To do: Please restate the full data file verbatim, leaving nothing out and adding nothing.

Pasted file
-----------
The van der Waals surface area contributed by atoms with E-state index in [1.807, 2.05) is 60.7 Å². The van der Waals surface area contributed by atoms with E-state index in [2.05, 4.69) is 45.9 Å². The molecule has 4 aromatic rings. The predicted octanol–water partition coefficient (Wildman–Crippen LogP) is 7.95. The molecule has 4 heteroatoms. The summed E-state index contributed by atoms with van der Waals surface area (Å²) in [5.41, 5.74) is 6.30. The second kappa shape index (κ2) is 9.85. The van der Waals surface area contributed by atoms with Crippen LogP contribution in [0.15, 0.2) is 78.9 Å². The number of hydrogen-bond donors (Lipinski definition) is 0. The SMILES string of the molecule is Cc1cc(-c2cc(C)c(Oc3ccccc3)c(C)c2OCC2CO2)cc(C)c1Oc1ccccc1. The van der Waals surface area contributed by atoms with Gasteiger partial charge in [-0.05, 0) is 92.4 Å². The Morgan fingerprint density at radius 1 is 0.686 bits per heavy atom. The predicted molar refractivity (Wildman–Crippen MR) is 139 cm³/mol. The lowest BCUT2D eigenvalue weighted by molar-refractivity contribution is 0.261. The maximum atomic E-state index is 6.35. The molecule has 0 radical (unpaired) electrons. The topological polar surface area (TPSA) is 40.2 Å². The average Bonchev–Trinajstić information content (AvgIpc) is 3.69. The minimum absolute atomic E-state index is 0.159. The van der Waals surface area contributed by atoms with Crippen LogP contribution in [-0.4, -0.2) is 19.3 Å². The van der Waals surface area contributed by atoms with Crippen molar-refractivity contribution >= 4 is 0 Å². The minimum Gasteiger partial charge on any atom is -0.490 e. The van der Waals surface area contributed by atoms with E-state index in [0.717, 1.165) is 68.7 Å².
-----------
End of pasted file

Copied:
The van der Waals surface area contributed by atoms with E-state index in [1.807, 2.05) is 60.7 Å². The van der Waals surface area contributed by atoms with E-state index in [2.05, 4.69) is 45.9 Å². The molecule has 4 aromatic rings. The predicted octanol–water partition coefficient (Wildman–Crippen LogP) is 7.95. The molecule has 4 heteroatoms. The summed E-state index contributed by atoms with van der Waals surface area (Å²) in [5.41, 5.74) is 6.30. The second kappa shape index (κ2) is 9.85. The van der Waals surface area contributed by atoms with Crippen LogP contribution in [0.15, 0.2) is 78.9 Å². The number of hydrogen-bond donors (Lipinski definition) is 0. The SMILES string of the molecule is Cc1cc(-c2cc(C)c(Oc3ccccc3)c(C)c2OCC2CO2)cc(C)c1Oc1ccccc1. The van der Waals surface area contributed by atoms with Gasteiger partial charge in [-0.05, 0) is 92.4 Å². The Morgan fingerprint density at radius 1 is 0.686 bits per heavy atom. The predicted molar refractivity (Wildman–Crippen MR) is 139 cm³/mol. The lowest BCUT2D eigenvalue weighted by molar-refractivity contribution is 0.261. The maximum atomic E-state index is 6.35. The molecule has 0 radical (unpaired) electrons. The topological polar surface area (TPSA) is 40.2 Å². The average Bonchev–Trinajstić information content (AvgIpc) is 3.69. The minimum absolute atomic E-state index is 0.159. The van der Waals surface area contributed by atoms with Crippen LogP contribution in [-0.4, -0.2) is 19.3 Å². The van der Waals surface area contributed by atoms with Crippen molar-refractivity contribution >= 4 is 0 Å². The minimum Gasteiger partial charge on any atom is -0.490 e. The van der Waals surface area contributed by atoms with E-state index in [0.717, 1.165) is 68.7 Å².